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El Bola

I am not especially proficient at languages, but every few years I wish I could learn a new one. Not so I could travel more (though that would be nice), but to better understand the various movies I see. A few years back when Iranian cinema was exploding, I briefly contemplated learning Farsi. And lately I've been thinking of boning up on that high school Spanish of so long ago.

That's because Spanish-language films are some of the most interesting and exciting anywhere in the world right now. The overheated Almodovar has given birth to the brilliant Guillermo del Toro (Devil's Backbone), the mysterious Alejandro Amenabar (The Others), the blistering Alejandro Gonzalez Inarritu (Amores Perros), and the provocative Alfonso Cuaron (Y Tu Mama Tambien). It's not just Mexico and Spain, either. The word from various film festivals is that, with cheaper digital technology, a renaissance is taking place in Argentina and other South American countries, though it might take some time before it shows up here.

The most prominent Spanish-language directors, for all their differences, share a florid style that emphasizes striking visuals and hot-as-fire
narratives. But that's not true of all Spanish-language cinema, and this week Chicago audiences have a chance to see another side of it. El Bola is a beautiful, touching movie about two boys and their friendship.

El Bola, which translates as Pellet, is a twelve-year-old boy from a middle-class Spanish home. His father runs a hardware store, and the boy spends much of his free time with friends down by the railroad tracks. There they play a particularly dangerous game of chicken with the trains that race past. Except for those brief bursts of excitement, Pellet's life is pretty normal and pretty boring.

Then one day Alfredo comes to school. Alfredo is also twelve years old but of a more independent spirit. He smokes for starters, though he's responsible enough to put out the cigarette when the principal asks him. Pellet is intrigued by this combination of free spirit and obedience, so he follows Alfredo home one day. Alfredo is uncertain at first and unwilling to let down his guard (just as twelve-year-old boys are around the world), but the two soon overcome their initial wariness and strike up a friendship. Pellet comes to Alfredo's house, they spend a day at the amusement park, and Alfredo joins the group at the tracks though he steadfastly refuses to play.

The first half of El Bola parallels the routine of the two boys. Nothing much exciting happens, but the movie still holds our interest as we learn more about Pellet and Alfredo and, just as importantly, more about their families. Pellet's father Mariano (played by Manuel Moron) is a stern taskmaster who rarely smiles but does let his boy go out for the day with Alfredo. Alfredo's father Jose (Alberto Jimenez) works at a tattoo parlor (a place that particularly intrigues Pellet) and is one of the friendlier fathers you'll see in movies, though he knows how to discipline as well.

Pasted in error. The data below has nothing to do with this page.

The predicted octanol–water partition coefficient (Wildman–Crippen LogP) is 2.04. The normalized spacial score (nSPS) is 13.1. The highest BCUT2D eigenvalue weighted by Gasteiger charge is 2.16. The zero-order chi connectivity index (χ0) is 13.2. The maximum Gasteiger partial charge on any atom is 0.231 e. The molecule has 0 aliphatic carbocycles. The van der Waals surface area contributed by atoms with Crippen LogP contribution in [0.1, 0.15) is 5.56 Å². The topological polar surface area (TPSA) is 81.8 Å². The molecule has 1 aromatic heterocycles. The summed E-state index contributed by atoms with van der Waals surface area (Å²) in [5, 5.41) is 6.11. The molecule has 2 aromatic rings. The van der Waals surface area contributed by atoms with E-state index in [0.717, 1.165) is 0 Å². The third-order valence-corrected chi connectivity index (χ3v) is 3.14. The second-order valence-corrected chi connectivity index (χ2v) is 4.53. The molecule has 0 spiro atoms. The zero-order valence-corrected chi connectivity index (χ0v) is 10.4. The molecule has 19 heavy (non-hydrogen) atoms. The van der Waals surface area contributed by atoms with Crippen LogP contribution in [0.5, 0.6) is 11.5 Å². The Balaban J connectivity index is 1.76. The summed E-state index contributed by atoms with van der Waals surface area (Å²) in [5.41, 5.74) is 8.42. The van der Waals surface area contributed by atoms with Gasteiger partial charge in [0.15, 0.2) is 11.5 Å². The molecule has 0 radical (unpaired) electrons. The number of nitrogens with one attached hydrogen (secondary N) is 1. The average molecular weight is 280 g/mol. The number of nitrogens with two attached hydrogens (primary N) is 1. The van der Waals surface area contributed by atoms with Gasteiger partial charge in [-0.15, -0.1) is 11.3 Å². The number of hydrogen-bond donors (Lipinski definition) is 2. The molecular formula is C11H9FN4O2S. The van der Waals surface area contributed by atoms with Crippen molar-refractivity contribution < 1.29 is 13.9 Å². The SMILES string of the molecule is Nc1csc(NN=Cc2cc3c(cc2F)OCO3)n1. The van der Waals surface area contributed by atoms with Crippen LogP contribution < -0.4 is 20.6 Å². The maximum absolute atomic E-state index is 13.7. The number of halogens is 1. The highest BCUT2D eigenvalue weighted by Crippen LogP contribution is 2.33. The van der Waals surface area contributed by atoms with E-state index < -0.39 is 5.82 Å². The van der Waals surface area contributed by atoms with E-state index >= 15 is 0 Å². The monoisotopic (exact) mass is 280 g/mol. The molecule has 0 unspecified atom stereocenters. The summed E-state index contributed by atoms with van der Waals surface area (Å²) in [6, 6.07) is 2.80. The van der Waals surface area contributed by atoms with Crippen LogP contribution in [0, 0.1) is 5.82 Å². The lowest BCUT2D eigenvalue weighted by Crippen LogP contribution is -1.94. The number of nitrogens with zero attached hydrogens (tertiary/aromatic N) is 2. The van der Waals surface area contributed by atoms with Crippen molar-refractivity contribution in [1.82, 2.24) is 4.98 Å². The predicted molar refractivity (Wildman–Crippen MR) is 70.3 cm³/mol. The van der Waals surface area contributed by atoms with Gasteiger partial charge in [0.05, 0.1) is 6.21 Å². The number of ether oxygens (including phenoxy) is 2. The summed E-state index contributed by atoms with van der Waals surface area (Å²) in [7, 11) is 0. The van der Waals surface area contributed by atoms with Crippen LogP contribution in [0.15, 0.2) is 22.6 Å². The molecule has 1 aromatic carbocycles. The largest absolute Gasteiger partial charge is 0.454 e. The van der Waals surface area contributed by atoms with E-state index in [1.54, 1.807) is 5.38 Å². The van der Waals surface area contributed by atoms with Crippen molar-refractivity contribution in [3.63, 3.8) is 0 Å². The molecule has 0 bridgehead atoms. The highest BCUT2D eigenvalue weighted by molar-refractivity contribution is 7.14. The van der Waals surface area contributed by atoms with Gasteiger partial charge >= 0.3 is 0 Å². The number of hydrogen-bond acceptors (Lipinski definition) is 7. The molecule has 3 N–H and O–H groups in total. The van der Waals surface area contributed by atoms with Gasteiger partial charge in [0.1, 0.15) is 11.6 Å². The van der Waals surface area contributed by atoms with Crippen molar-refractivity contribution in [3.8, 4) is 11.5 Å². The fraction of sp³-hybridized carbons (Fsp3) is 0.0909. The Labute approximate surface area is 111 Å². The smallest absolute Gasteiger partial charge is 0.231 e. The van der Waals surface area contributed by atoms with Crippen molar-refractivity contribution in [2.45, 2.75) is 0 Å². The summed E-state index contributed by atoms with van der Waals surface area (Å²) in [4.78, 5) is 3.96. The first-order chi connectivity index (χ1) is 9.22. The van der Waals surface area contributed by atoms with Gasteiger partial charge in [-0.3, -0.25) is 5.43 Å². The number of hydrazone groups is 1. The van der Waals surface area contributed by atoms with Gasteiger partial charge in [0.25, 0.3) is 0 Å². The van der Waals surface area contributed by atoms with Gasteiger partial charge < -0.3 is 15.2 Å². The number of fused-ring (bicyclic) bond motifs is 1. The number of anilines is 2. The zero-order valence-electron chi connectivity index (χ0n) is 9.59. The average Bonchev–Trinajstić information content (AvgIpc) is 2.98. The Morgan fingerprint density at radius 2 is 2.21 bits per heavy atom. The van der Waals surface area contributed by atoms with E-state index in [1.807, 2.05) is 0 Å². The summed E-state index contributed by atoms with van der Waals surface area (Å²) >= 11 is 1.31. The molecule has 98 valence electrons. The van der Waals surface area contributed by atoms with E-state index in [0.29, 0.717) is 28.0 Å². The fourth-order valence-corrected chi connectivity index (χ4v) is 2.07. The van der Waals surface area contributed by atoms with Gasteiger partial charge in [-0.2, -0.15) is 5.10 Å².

Alfredo's family is particularly interesting, as it's not clear if his parents are actually married. Alfredo's godfather dies of AIDS early in the
movie, and Jose's sexual orientation is never spelled out. Is he married to Alfredo's mother, or is this a relationship of convenience? The fact that the movie doesn't need to spell this out is typical of its understated approach. It lets the audience think for itself and, in the end, subtly
argues that the marriage certificate isn't as important as the love that's obviously present.

The plot picks up in the second half, when it becomes clear that Pellet is being abused by his father. Now, what is Alfredo's responsibility? What can Jose do, and what should he do? In contrast to other Spanish-language directors, this narrative shift is handled without histrionics. There's even a long car ride involving Jose and Mariano in which not a voice is raised. This doesn't mean the film is unemotional. In fact, the even-handed tone makes the stark emotions even more powerful, and the small scene of violence is more brutal for its rarity.

The film's success hinges on its two young actors, and their performances--Juan Jose Ballesta as El Bola and Pablo Galan as Alfredo--are
genuinely fantastic. I've long held a theory that European child actors are so much better than their American counterparts because they don't spend all their time auditioning for sit coms and commercials. As with Galan, many child actors in Europe are "untrained," which only means that they haven't learned to overact.

Ballesta looks like a young Jonathan Taylor Thomas (the cute kid from "Home Improvement"), but with sad, sad eyes. His expressions of joy when he's with Alfredo's family is perfect, as is the fear he shows when he confronts his father. And Galan has a sturdiness we don't usually see in twelve-year-old boys, which fits his part perfectly. Alberto Jimenez, as Jose, has a charm that translates well to the big screen. We can understand why Pellet would prefer him as a father figure.

I'd be remiss if I didn't point out that El Bola is the first movie of a new concept called Film Movement. Started by the people who created the wonderful Shooting Gallery series, it's another attempt to get small independent and foreign films out of the big cities and into the rest of
the country. Those of us in Chicago are fortunate to be able to see it on the big screen (it plays for a week at the Gene Siskel Film Center,
beginning this Friday), but Film Movement has created a way for others to see it as well. Their website,, has all the details. El Bola is a worthy beginning to this worthy project.   

by J. Robert Parks 12/15/2002



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